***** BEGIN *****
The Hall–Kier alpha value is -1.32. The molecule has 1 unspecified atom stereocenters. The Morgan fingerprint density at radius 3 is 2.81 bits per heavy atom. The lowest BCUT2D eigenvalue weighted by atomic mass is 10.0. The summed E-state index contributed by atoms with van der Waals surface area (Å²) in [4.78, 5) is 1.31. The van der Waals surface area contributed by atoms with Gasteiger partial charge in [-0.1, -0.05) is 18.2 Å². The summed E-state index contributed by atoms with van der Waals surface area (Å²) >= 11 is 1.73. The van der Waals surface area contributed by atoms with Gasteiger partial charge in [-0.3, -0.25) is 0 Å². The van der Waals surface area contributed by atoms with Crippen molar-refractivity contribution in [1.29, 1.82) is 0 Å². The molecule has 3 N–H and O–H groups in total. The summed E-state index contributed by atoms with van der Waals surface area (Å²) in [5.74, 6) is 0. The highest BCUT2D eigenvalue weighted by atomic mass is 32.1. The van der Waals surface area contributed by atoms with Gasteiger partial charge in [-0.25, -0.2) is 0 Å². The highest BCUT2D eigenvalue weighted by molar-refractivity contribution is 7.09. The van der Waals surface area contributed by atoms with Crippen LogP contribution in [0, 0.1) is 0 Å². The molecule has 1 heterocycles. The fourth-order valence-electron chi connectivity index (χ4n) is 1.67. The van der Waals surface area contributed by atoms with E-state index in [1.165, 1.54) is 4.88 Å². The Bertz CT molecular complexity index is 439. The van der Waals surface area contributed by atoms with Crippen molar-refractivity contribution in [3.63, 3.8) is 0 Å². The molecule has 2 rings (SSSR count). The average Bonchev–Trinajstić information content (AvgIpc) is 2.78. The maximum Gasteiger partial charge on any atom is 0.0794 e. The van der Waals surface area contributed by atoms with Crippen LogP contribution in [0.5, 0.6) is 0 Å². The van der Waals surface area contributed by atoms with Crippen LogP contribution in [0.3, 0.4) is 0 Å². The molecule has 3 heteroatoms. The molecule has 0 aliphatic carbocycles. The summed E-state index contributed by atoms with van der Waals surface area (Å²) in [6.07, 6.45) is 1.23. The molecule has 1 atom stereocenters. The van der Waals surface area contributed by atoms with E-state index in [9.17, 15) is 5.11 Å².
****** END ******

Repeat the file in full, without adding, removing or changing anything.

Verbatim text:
The Hall–Kier alpha value is -1.32. The molecule has 1 unspecified atom stereocenters. The Morgan fingerprint density at radius 3 is 2.81 bits per heavy atom. The lowest BCUT2D eigenvalue weighted by atomic mass is 10.0. The summed E-state index contributed by atoms with van der Waals surface area (Å²) in [4.78, 5) is 1.31. The van der Waals surface area contributed by atoms with Gasteiger partial charge in [-0.1, -0.05) is 18.2 Å². The summed E-state index contributed by atoms with van der Waals surface area (Å²) >= 11 is 1.73. The van der Waals surface area contributed by atoms with Gasteiger partial charge in [-0.3, -0.25) is 0 Å². The van der Waals surface area contributed by atoms with Crippen molar-refractivity contribution in [1.29, 1.82) is 0 Å². The molecule has 3 N–H and O–H groups in total. The summed E-state index contributed by atoms with van der Waals surface area (Å²) in [5.74, 6) is 0. The highest BCUT2D eigenvalue weighted by atomic mass is 32.1. The van der Waals surface area contributed by atoms with Gasteiger partial charge in [-0.25, -0.2) is 0 Å². The highest BCUT2D eigenvalue weighted by molar-refractivity contribution is 7.09. The van der Waals surface area contributed by atoms with Crippen LogP contribution in [0, 0.1) is 0 Å². The molecule has 1 heterocycles. The fourth-order valence-electron chi connectivity index (χ4n) is 1.67. The van der Waals surface area contributed by atoms with E-state index in [1.165, 1.54) is 4.88 Å². The Bertz CT molecular complexity index is 439. The van der Waals surface area contributed by atoms with Crippen molar-refractivity contribution in [3.63, 3.8) is 0 Å². The molecule has 2 rings (SSSR count). The average Bonchev–Trinajstić information content (AvgIpc) is 2.78. The maximum Gasteiger partial charge on any atom is 0.0794 e. The van der Waals surface area contributed by atoms with Crippen LogP contribution in [0.5, 0.6) is 0 Å². The van der Waals surface area contributed by atoms with Crippen LogP contribution in [0.3, 0.4) is 0 Å². The molecule has 3 heteroatoms. The molecule has 0 aliphatic carbocycles. The summed E-state index contributed by atoms with van der Waals surface area (Å²) in [6.07, 6.45) is 1.23. The molecule has 1 atom stereocenters. The van der Waals surface area contributed by atoms with E-state index in [9.17, 15) is 5.11 Å².